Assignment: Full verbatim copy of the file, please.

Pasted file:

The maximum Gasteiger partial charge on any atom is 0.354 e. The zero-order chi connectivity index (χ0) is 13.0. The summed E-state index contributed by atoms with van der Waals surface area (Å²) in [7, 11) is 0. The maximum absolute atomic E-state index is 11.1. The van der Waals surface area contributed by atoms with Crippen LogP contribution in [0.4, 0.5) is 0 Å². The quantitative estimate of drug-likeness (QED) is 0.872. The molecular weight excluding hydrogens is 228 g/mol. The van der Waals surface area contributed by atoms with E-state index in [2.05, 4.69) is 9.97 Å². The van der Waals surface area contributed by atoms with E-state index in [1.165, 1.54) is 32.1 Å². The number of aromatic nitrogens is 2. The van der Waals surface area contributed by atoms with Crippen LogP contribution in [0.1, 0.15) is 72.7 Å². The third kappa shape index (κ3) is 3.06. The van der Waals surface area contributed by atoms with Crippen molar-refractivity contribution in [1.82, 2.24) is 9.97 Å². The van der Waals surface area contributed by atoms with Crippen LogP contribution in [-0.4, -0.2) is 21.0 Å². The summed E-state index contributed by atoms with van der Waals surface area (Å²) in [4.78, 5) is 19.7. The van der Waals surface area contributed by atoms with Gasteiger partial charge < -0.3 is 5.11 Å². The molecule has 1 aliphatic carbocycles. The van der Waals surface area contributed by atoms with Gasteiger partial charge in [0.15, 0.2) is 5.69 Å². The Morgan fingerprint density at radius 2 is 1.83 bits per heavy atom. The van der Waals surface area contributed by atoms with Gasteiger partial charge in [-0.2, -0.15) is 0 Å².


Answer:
The maximum Gasteiger partial charge on any atom is 0.354 e. The zero-order chi connectivity index (χ0) is 13.0. The summed E-state index contributed by atoms with van der Waals surface area (Å²) in [7, 11) is 0. The maximum absolute atomic E-state index is 11.1. The van der Waals surface area contributed by atoms with Crippen LogP contribution in [0.4, 0.5) is 0 Å². The quantitative estimate of drug-likeness (QED) is 0.872. The molecular weight excluding hydrogens is 228 g/mol. The van der Waals surface area contributed by atoms with E-state index in [2.05, 4.69) is 9.97 Å². The van der Waals surface area contributed by atoms with E-state index in [1.165, 1.54) is 32.1 Å². The number of aromatic nitrogens is 2. The van der Waals surface area contributed by atoms with Crippen LogP contribution in [0.1, 0.15) is 72.7 Å². The third kappa shape index (κ3) is 3.06. The van der Waals surface area contributed by atoms with Crippen molar-refractivity contribution in [1.82, 2.24) is 9.97 Å². The van der Waals surface area contributed by atoms with Crippen LogP contribution in [-0.4, -0.2) is 21.0 Å². The summed E-state index contributed by atoms with van der Waals surface area (Å²) in [4.78, 5) is 19.7. The van der Waals surface area contributed by atoms with Gasteiger partial charge < -0.3 is 5.11 Å². The molecule has 1 aliphatic carbocycles. The van der Waals surface area contributed by atoms with Gasteiger partial charge in [0.15, 0.2) is 5.69 Å². The Morgan fingerprint density at radius 2 is 1.83 bits per heavy atom. The van der Waals surface area contributed by atoms with Gasteiger partial charge in [-0.2, -0.15) is 0 Å².